CES: Bang & Olufsen signs chip cooperation deal with Intel

The chipmaker is now a partner of the audio, video, and home electronics company when it comes to silicon chip technology.

Bang & Olufson still tries to provide uncluttered, somewhat otherworldly electronics.
Bang & Olufson still tries to provide uncluttered, somewhat otherworldly electronics. Bang & Olufson

Bang & Olufsen, a company known for its distinctive audio designs, has signed a chip technology cooperation agreement with Intel.

The Danish company has expanded into many technical markets beyond audio, including video, home media servers, telephones, and home automation that brings electronic controls to electronics, curtains, and thermostats.

Bang & Olufson logo

"This strategic cooperation with Intel provides Bang & Olufsen with access to the latest silicon process technologies. This will enable Bang & Olufsen to stay at the technological forefront in the future and increase the efficiency of Bang & Olufsen's product development," said Bang & Olufsen Chief Executive Kalle Hvidt Nielsen in a statement.

Intel, a rare example of a component supplier with a powerful brand, is happy to be part of the partnership, too. The company provides marketing help to companies that label products with "Intel Inside" stickers, but as Apple's polished but sticker-free Macs have shown, there's something to be said for the cachet of association with good industrial design.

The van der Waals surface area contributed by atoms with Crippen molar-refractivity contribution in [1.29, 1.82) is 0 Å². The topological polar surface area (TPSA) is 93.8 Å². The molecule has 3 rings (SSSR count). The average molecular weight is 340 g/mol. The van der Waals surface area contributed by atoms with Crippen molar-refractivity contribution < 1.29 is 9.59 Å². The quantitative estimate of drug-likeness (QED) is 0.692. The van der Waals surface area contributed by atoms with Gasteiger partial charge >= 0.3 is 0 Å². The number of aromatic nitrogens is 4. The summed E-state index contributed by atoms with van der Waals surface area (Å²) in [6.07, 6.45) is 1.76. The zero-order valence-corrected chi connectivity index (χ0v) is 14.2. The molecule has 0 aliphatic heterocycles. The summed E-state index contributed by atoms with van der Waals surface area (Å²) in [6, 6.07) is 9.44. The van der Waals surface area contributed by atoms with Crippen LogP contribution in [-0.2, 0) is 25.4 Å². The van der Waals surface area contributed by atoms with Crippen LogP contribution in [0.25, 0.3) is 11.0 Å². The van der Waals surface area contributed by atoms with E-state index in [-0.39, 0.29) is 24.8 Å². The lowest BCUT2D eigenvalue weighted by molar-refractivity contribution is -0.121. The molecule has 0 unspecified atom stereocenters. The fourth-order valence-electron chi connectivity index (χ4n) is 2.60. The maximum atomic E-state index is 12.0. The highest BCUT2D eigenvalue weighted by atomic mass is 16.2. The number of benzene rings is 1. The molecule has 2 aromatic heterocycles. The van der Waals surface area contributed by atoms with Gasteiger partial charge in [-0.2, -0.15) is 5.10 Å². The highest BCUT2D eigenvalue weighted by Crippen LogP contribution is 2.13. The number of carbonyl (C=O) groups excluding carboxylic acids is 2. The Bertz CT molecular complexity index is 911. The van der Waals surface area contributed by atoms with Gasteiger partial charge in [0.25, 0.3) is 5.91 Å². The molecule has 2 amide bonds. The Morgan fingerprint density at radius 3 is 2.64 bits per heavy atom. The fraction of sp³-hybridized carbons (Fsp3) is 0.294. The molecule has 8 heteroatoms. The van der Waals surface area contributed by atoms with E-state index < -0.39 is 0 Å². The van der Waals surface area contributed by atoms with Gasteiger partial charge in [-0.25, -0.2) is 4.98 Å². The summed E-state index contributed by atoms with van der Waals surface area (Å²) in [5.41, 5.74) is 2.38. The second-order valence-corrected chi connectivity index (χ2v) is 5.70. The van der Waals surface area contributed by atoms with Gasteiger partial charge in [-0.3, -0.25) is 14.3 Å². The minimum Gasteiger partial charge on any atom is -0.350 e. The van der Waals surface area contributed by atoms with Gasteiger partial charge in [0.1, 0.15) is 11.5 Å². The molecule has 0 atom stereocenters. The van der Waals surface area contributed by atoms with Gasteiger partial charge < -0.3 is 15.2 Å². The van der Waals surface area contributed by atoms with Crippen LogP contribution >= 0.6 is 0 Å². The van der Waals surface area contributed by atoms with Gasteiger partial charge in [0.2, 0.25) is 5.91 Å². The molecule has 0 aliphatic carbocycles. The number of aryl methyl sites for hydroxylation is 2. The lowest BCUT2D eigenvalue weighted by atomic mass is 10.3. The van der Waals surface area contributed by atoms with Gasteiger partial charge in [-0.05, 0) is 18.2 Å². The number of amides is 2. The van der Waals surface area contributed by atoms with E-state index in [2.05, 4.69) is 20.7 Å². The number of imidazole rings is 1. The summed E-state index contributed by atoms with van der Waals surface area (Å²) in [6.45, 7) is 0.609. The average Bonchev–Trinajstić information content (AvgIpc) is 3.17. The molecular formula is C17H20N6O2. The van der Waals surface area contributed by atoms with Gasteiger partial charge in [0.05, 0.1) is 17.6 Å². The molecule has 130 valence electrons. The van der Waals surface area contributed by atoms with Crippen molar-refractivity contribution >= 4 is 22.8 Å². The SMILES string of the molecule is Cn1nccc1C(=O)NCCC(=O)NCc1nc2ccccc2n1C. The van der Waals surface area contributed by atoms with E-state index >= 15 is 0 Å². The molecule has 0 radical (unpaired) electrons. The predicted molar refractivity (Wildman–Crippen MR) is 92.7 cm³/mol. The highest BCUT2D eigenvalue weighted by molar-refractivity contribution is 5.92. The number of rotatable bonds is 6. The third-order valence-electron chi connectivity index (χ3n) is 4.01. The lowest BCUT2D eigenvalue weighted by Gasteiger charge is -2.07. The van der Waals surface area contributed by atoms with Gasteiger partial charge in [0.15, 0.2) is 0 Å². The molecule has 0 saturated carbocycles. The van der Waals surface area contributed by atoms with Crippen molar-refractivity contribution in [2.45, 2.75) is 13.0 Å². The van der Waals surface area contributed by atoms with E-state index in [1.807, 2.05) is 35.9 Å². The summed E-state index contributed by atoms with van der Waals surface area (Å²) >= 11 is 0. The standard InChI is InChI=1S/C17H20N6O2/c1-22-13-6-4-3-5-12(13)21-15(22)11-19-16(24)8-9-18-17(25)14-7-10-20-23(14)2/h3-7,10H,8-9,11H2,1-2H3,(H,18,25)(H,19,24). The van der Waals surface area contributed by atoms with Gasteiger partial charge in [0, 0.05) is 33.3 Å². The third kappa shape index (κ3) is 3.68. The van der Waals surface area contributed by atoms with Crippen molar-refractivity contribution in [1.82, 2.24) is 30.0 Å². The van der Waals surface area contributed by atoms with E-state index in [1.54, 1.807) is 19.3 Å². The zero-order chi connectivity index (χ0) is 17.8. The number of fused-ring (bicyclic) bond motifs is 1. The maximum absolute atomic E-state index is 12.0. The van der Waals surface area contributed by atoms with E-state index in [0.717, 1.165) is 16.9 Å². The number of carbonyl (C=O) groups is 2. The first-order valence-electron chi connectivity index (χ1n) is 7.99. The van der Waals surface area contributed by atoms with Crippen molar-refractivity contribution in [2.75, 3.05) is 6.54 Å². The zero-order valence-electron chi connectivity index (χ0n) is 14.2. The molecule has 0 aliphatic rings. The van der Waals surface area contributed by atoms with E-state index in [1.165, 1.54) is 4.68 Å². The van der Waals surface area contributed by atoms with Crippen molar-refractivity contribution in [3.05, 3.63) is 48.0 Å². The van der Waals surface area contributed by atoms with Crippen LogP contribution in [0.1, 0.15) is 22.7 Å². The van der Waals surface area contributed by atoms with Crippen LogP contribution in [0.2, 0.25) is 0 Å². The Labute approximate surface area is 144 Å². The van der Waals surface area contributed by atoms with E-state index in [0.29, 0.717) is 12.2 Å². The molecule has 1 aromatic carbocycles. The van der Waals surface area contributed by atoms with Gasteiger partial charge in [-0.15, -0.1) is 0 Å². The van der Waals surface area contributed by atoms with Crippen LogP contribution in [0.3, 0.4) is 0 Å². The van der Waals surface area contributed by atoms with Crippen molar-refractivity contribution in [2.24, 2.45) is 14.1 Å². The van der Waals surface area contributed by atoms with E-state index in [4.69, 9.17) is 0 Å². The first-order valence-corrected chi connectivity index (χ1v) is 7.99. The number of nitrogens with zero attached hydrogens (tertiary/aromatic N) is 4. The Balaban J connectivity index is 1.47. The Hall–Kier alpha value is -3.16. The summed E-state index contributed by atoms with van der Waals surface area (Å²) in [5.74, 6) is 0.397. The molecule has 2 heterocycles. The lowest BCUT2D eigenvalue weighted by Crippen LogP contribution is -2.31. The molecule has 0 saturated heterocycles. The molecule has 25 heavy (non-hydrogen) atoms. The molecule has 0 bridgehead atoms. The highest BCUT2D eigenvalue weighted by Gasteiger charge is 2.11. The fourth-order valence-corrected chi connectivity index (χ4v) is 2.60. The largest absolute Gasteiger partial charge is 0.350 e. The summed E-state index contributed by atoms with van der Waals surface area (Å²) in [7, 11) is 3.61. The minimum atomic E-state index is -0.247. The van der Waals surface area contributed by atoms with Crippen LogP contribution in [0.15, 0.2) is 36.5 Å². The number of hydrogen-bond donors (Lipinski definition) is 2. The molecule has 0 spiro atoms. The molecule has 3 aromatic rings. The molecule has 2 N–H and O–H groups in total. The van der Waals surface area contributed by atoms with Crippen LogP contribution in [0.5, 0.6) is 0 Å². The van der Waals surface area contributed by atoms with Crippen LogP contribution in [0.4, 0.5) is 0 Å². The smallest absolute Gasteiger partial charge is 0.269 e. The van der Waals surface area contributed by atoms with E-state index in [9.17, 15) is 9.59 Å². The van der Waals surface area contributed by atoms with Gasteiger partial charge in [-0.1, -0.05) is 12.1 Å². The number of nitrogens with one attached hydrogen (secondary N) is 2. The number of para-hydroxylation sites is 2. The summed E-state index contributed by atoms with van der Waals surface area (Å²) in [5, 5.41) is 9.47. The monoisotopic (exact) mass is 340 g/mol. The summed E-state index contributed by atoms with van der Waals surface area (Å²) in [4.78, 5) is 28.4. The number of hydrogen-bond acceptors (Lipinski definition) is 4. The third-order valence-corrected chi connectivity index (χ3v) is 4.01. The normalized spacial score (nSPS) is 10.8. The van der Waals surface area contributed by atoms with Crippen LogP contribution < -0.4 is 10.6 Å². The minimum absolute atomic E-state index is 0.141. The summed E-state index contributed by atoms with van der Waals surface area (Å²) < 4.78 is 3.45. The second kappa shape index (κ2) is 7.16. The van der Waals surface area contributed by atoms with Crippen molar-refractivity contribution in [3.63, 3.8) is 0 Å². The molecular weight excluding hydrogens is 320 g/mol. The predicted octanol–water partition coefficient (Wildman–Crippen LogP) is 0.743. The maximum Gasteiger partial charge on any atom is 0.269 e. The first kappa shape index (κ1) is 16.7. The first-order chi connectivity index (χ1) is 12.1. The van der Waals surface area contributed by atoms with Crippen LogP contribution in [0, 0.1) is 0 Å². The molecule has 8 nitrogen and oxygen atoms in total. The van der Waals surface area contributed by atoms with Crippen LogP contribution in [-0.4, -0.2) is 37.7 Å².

"Bang & Olufsen represents a unique opportunity and brings a deep understanding of the high-end consumer DTV [digital television] market to this exciting cooperation. Intel looks forward to this collaboration to develop smart TV enabling products that take advantage of Bang & Olufsen's design and engineering expertise," said Wilfred Martis, general manager of retail consumer electronics in Intel's Digital Home Group.

The companies announced the pact today at the CES show in Las Vegas.

About the author

Stephen Shankland has been a reporter at CNET since 1998 and covers browsers, Web development, digital photography and new technology. In the past he has been CNET's beat reporter for Google, Yahoo, Linux, open-source software, servers and supercomputers. He has a soft spot in his heart for standards groups and I/O interfaces.

 

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